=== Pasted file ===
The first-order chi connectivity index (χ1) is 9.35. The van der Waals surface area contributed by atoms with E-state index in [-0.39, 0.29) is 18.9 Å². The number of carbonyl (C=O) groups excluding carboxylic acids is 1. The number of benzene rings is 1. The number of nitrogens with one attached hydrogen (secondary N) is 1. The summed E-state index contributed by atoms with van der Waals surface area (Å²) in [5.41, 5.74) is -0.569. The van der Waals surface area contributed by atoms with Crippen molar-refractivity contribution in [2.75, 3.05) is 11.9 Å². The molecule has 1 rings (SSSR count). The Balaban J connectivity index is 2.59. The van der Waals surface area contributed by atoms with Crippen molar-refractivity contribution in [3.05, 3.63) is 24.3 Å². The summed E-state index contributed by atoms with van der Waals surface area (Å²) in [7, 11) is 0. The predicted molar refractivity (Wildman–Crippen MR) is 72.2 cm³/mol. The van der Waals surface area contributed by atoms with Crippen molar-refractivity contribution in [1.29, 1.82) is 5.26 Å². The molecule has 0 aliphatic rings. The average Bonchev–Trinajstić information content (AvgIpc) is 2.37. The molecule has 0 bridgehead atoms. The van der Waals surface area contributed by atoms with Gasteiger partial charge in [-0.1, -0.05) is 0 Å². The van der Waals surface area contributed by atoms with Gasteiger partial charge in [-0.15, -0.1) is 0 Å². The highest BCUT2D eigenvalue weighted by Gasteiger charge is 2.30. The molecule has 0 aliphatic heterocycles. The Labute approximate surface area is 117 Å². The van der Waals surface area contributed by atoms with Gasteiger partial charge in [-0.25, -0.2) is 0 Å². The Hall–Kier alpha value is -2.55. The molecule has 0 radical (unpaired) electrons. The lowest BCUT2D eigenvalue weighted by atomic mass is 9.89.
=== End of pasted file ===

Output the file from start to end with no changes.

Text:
The first-order chi connectivity index (χ1) is 9.35. The van der Waals surface area contributed by atoms with E-state index in [-0.39, 0.29) is 18.9 Å². The number of carbonyl (C=O) groups excluding carboxylic acids is 1. The number of benzene rings is 1. The number of nitrogens with one attached hydrogen (secondary N) is 1. The summed E-state index contributed by atoms with van der Waals surface area (Å²) in [5.41, 5.74) is -0.569. The van der Waals surface area contributed by atoms with Crippen molar-refractivity contribution in [2.75, 3.05) is 11.9 Å². The molecule has 1 rings (SSSR count). The Balaban J connectivity index is 2.59. The van der Waals surface area contributed by atoms with Crippen molar-refractivity contribution in [3.05, 3.63) is 24.3 Å². The summed E-state index contributed by atoms with van der Waals surface area (Å²) in [7, 11) is 0. The predicted molar refractivity (Wildman–Crippen MR) is 72.2 cm³/mol. The van der Waals surface area contributed by atoms with Crippen molar-refractivity contribution in [1.29, 1.82) is 5.26 Å². The molecule has 0 aliphatic rings. The average Bonchev–Trinajstić information content (AvgIpc) is 2.37. The molecule has 0 bridgehead atoms. The van der Waals surface area contributed by atoms with Gasteiger partial charge in [-0.1, -0.05) is 0 Å². The van der Waals surface area contributed by atoms with Gasteiger partial charge in [-0.15, -0.1) is 0 Å². The highest BCUT2D eigenvalue weighted by Gasteiger charge is 2.30. The molecule has 0 aliphatic heterocycles. The Labute approximate surface area is 117 Å². The van der Waals surface area contributed by atoms with Gasteiger partial charge in [-0.25, -0.2) is 0 Å². The Hall–Kier alpha value is -2.55. The molecule has 0 radical (unpaired) electrons. The lowest BCUT2D eigenvalue weighted by atomic mass is 9.89.